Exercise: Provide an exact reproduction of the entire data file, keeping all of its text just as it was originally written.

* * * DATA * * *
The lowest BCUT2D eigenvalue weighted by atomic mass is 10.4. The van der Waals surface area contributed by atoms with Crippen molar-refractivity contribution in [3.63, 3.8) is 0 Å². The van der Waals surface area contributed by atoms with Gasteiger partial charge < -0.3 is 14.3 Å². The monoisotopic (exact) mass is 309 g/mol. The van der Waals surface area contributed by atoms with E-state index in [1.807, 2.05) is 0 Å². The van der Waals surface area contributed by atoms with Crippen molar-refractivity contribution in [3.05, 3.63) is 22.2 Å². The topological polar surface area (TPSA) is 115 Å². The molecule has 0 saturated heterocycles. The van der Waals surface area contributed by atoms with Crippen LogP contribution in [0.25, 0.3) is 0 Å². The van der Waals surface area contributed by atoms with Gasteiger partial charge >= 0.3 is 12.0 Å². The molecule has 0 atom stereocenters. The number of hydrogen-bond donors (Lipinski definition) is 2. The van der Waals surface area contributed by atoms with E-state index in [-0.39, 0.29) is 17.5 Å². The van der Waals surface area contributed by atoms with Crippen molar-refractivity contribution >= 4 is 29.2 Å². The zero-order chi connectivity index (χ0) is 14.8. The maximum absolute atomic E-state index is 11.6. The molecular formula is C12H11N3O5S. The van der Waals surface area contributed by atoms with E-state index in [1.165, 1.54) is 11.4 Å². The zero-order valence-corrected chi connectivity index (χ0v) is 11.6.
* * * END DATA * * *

The lowest BCUT2D eigenvalue weighted by atomic mass is 10.4. The van der Waals surface area contributed by atoms with Crippen molar-refractivity contribution in [3.63, 3.8) is 0 Å². The van der Waals surface area contributed by atoms with Gasteiger partial charge < -0.3 is 14.3 Å². The monoisotopic (exact) mass is 309 g/mol. The van der Waals surface area contributed by atoms with E-state index in [1.807, 2.05) is 0 Å². The van der Waals surface area contributed by atoms with Crippen molar-refractivity contribution in [3.05, 3.63) is 22.2 Å². The topological polar surface area (TPSA) is 115 Å². The molecule has 0 saturated heterocycles. The van der Waals surface area contributed by atoms with Crippen LogP contribution in [0.25, 0.3) is 0 Å². The van der Waals surface area contributed by atoms with Gasteiger partial charge >= 0.3 is 12.0 Å². The molecule has 0 atom stereocenters. The number of hydrogen-bond donors (Lipinski definition) is 2. The van der Waals surface area contributed by atoms with E-state index in [-0.39, 0.29) is 17.5 Å². The van der Waals surface area contributed by atoms with Crippen molar-refractivity contribution >= 4 is 29.2 Å². The zero-order chi connectivity index (χ0) is 14.8. The maximum absolute atomic E-state index is 11.6. The molecular formula is C12H11N3O5S. The van der Waals surface area contributed by atoms with E-state index in [1.165, 1.54) is 11.4 Å². The zero-order valence-corrected chi connectivity index (χ0v) is 11.6.